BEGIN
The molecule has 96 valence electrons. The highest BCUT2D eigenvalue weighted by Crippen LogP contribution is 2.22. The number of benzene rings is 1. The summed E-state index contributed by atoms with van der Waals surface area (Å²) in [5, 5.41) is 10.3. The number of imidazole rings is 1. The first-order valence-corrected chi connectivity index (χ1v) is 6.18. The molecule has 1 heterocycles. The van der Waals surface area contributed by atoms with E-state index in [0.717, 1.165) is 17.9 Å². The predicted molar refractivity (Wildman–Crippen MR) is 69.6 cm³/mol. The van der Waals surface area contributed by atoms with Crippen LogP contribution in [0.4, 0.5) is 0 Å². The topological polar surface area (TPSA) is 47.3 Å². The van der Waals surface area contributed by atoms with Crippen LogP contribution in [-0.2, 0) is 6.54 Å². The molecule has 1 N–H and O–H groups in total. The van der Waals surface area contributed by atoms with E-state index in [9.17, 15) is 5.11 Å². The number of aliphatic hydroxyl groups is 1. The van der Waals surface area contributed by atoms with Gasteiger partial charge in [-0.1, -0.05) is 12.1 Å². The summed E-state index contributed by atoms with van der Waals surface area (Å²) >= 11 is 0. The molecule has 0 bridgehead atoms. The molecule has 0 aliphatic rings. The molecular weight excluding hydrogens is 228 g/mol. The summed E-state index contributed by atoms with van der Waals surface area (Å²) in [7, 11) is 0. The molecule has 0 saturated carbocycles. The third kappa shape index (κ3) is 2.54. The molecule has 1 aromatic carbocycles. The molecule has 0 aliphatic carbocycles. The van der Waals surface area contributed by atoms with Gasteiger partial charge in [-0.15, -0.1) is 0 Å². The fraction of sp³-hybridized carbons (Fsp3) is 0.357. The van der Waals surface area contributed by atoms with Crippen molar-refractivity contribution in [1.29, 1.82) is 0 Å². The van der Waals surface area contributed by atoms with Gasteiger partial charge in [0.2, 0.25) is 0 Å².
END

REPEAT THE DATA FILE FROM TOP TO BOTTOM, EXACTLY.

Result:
The molecule has 96 valence electrons. The highest BCUT2D eigenvalue weighted by Crippen LogP contribution is 2.22. The number of benzene rings is 1. The summed E-state index contributed by atoms with van der Waals surface area (Å²) in [5, 5.41) is 10.3. The number of imidazole rings is 1. The first-order valence-corrected chi connectivity index (χ1v) is 6.18. The molecule has 1 heterocycles. The van der Waals surface area contributed by atoms with E-state index in [0.717, 1.165) is 17.9 Å². The predicted molar refractivity (Wildman–Crippen MR) is 69.6 cm³/mol. The van der Waals surface area contributed by atoms with Crippen LogP contribution in [0.4, 0.5) is 0 Å². The topological polar surface area (TPSA) is 47.3 Å². The van der Waals surface area contributed by atoms with Crippen LogP contribution in [-0.2, 0) is 6.54 Å². The molecule has 1 N–H and O–H groups in total. The van der Waals surface area contributed by atoms with E-state index in [9.17, 15) is 5.11 Å². The number of aliphatic hydroxyl groups is 1. The van der Waals surface area contributed by atoms with Gasteiger partial charge in [-0.1, -0.05) is 12.1 Å². The summed E-state index contributed by atoms with van der Waals surface area (Å²) >= 11 is 0. The molecule has 0 bridgehead atoms. The molecule has 0 aliphatic rings. The molecular weight excluding hydrogens is 228 g/mol. The summed E-state index contributed by atoms with van der Waals surface area (Å²) in [7, 11) is 0. The molecule has 0 saturated carbocycles. The third kappa shape index (κ3) is 2.54. The molecule has 1 aromatic carbocycles. The molecule has 0 aliphatic carbocycles. The van der Waals surface area contributed by atoms with Gasteiger partial charge in [-0.15, -0.1) is 0 Å². The fraction of sp³-hybridized carbons (Fsp3) is 0.357. The van der Waals surface area contributed by atoms with Crippen molar-refractivity contribution in [1.29, 1.82) is 0 Å². The van der Waals surface area contributed by atoms with Gasteiger partial charge in [0.2, 0.25) is 0 Å².